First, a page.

A very real problem for a writer can be finding oneself caught under a suffocating influence of colleagues, critics, tiresome attitudes, overused images. My recent experience as guest poet to two sixth-grade classes at the Frank Porter Graham School proved to be a successful and enjoyable learning experience for the students as well as a fresh poetic breath for me.

My primary goal was a simple one: for the students to have fun. I wanted them to remember this experience with poetry as one of enjoyment. In my program I used Martin Steingesser’s format for writing a collaborative class poem, a technique he had learned from watching David Rosenberg’s “Poetry in the Schools” program. (American Poetry Review: March/April, 1976. “Poetry in the Schools.”) Like Steingesser, I stressed the correlation between self-expression and the use of rules. In poetry (or on the basketball court or on the highway), rules (form) help to shape expression (meaning). Emotion can be logically rendered through certain arrangements of words. Then I again emphasized self-expression, attempting to break through some of the self-censorship children learn; to encourage the free flow of ideas. I used Steingesser’s following three questions as openers to the collaborative poem project:

“Do you like being silly?”

Predictably the children answered, “Yes!” to this question.

“Do silly things make sense?”

“Are silly things good?”

There was some hesitation as to what the “correct” answer should be to the last two questions. In what way was being silly good? Hadn’t their teacher told them to settle down and be on their best behavior? Was I really giving them the go-ahead to be silly (to speak out; that anything they said was good, even if it meant saying something silly)?

I supported the “silliness is good” approach by reading from Kenneth Patchen’s book of poetry and pictures, Because It Is. “Because A Cow Chewed Off the Trainwheels” ends:

“And the improbably wonderful hippopotamus
Went on smiling into its plate of cheese.”

Patchen gives us exciting musical use of the language and “improbably wonderful” characters. Though the students could not explain why his “silliness” delighted them, they approved anyway.

Then a more conventional poetic form, “First Fig” by Edna St. Vincent Millay:

“My candle burns at both ends;
       It will not last the night;
But ah, my foes, and oh, my friends —
       It gives a lovely light!”

“Have you ever seen a candle burning at both ends?” I asked.

“No,” a few answered.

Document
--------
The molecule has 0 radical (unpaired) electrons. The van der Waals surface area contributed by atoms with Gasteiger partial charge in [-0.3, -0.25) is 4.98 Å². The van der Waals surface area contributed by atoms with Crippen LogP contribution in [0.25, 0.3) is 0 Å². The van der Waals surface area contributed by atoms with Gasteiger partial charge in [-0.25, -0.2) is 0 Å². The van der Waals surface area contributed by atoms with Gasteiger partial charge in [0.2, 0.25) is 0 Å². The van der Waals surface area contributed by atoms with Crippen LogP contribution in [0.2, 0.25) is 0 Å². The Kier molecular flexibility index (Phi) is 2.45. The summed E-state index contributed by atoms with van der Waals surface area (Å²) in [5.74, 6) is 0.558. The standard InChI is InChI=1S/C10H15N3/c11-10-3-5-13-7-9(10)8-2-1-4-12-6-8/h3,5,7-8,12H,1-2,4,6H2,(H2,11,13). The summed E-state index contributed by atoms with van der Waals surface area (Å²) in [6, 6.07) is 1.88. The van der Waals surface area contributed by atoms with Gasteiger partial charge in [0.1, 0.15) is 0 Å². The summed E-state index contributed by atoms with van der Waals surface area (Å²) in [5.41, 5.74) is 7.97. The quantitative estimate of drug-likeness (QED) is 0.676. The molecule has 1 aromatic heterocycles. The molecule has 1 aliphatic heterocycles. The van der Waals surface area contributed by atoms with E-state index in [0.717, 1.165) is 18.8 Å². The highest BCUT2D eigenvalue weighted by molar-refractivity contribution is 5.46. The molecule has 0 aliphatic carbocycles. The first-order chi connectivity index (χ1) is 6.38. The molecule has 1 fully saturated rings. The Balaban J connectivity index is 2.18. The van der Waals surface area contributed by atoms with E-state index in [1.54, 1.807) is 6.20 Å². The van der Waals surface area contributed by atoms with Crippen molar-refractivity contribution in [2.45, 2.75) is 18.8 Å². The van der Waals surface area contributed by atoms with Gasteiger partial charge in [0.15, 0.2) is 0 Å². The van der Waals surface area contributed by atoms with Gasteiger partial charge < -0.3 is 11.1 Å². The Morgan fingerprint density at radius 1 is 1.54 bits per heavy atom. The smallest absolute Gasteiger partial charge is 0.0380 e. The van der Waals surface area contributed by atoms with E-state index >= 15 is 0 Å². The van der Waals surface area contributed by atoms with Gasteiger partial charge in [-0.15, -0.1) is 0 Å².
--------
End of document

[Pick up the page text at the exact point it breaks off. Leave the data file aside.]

“Tell me, was the poet only talking about a candle?” I asked.

One boy answered, “It would be hard to put a candle that was burning at both ends down on the table, so she must be talking about something else.”

Okay! We discussed the use of metaphor in poetry.

I read another funny poem about a hippopotamus written by a sixth-grader and published in “An Anthology of Student Poems” (APR: September/October, 1975) and then one of my poems about my dog that dreams of chasing a cat, and “gulp/it melted in his mouth like a mars candy bar/and he burped a single meow.” The idea here is that poets, as individuals, write about their own everyday experiences. Again, words can take on a broader or a different meaning but we can enjoy poems just for the way they make us feel.

Nikki Giovanni in the title poem of her book, My House, uses understatement to pour through her poem great feelings of her need to love and her need for being loved;

“english isn’t a good language
to express emotion through
mostly i imagine because people
try to speak english instead
of trying to speak through it
i don’t know maybe it is
a silly poem”

The class seemed to like all of these poems and were often making comments without raising their hands. (There were a few words I censored throughout the readings, hoping that any disturbance to the impact of the poems would be minimal. I censored mostly because of my own lack of confidence in handling a situation should a student pursue a word not condoned by the school system.)

For the writing of the class poem the students chose one from ten of their suggestions of objects “to become.” They were simply “to be,” in every way they could think of, this object. They were not to worry about spelling, grammar, or the placement of words in a line. We would let the poem unfold on its own accord. On the blackboard I wrote “If I were . . .” and fresh ideas began to explode, rough ideas were refined. The poem moved with little prodding and much laughter. Some students still clung to the routine of raising hands, but most of them were yelling out, excited and uninhibited. When ideas began to be repeated I asked for a winding-up. The capitalization, a few word arrangements and line breaks are mine. The following poem is, however, the creation of the students:

The Life And Times Of A Bumpersticker

If I were a bumpersticker
I’d have claustrophobia
       from a tailgater
Poison from a car untuned
Be insulted on an Edsel

I’d say “Go Heels!”
Would not advertise elections
       or have a raincoat
My smog-burn would be so bad
       I’d peel
Feel sticky, need a car wash

I’d only stick to high performers
       like a new Rolls Royce
Then the engine would rev up
And I’d be gone

By the Sixth Graders of
Frank Porter Graham Elementary School

This was an exercise of the imagination; a release of tension. The students created a free verse poem effectively learning from their own experience poetic tools such as internal rhyme, alliteration and line breaks. Imagery is substantial and consistent throughout the poem. It is alive. It is fun.

I congratulate these young poets, who offered me the vitality of this experience, on their energy and spontaneity. Thanks for being silly and free enough to create poetry.